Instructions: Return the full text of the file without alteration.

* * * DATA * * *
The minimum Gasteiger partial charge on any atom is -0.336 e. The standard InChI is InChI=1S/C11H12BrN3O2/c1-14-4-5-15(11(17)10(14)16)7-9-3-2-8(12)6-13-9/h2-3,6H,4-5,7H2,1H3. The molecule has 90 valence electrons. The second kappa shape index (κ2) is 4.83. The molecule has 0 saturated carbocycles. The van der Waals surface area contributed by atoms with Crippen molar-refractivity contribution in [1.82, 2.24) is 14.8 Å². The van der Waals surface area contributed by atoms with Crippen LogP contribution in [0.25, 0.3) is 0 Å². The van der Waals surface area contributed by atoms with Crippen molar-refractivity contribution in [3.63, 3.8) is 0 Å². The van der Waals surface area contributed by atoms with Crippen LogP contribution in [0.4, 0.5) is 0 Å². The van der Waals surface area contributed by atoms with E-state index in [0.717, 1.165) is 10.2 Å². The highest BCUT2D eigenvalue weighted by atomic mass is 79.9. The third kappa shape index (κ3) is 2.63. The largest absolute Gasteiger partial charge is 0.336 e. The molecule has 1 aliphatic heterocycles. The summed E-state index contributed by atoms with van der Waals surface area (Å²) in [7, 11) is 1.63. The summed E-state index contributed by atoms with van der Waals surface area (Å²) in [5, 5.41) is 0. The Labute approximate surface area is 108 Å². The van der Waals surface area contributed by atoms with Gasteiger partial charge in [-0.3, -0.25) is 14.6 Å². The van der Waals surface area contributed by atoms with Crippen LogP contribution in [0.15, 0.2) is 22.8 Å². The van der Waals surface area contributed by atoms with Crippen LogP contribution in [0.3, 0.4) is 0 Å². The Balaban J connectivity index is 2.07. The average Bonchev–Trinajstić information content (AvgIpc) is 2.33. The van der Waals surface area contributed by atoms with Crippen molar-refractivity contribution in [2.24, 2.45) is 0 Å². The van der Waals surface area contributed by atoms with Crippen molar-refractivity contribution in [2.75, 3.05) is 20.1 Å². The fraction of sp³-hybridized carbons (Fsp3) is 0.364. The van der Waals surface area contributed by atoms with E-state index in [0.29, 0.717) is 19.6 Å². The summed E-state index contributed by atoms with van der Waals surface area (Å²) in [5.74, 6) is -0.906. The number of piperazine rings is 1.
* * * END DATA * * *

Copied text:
The minimum Gasteiger partial charge on any atom is -0.336 e. The standard InChI is InChI=1S/C11H12BrN3O2/c1-14-4-5-15(11(17)10(14)16)7-9-3-2-8(12)6-13-9/h2-3,6H,4-5,7H2,1H3. The molecule has 90 valence electrons. The second kappa shape index (κ2) is 4.83. The molecule has 0 saturated carbocycles. The van der Waals surface area contributed by atoms with Crippen molar-refractivity contribution in [1.82, 2.24) is 14.8 Å². The van der Waals surface area contributed by atoms with Crippen LogP contribution in [0.25, 0.3) is 0 Å². The van der Waals surface area contributed by atoms with Crippen molar-refractivity contribution in [3.63, 3.8) is 0 Å². The van der Waals surface area contributed by atoms with Crippen LogP contribution in [0.4, 0.5) is 0 Å². The van der Waals surface area contributed by atoms with E-state index in [0.717, 1.165) is 10.2 Å². The highest BCUT2D eigenvalue weighted by atomic mass is 79.9. The third kappa shape index (κ3) is 2.63. The largest absolute Gasteiger partial charge is 0.336 e. The molecule has 1 aliphatic heterocycles. The summed E-state index contributed by atoms with van der Waals surface area (Å²) in [7, 11) is 1.63. The summed E-state index contributed by atoms with van der Waals surface area (Å²) in [5, 5.41) is 0. The Labute approximate surface area is 108 Å². The van der Waals surface area contributed by atoms with Gasteiger partial charge in [-0.3, -0.25) is 14.6 Å². The van der Waals surface area contributed by atoms with Crippen LogP contribution in [0.15, 0.2) is 22.8 Å². The van der Waals surface area contributed by atoms with Crippen LogP contribution in [0.3, 0.4) is 0 Å². The Balaban J connectivity index is 2.07. The average Bonchev–Trinajstić information content (AvgIpc) is 2.33. The van der Waals surface area contributed by atoms with Crippen molar-refractivity contribution in [2.24, 2.45) is 0 Å². The van der Waals surface area contributed by atoms with Crippen molar-refractivity contribution in [2.75, 3.05) is 20.1 Å². The fraction of sp³-hybridized carbons (Fsp3) is 0.364. The van der Waals surface area contributed by atoms with E-state index in [0.29, 0.717) is 19.6 Å². The summed E-state index contributed by atoms with van der Waals surface area (Å²) in [5.74, 6) is -0.906. The number of piperazine rings is 1.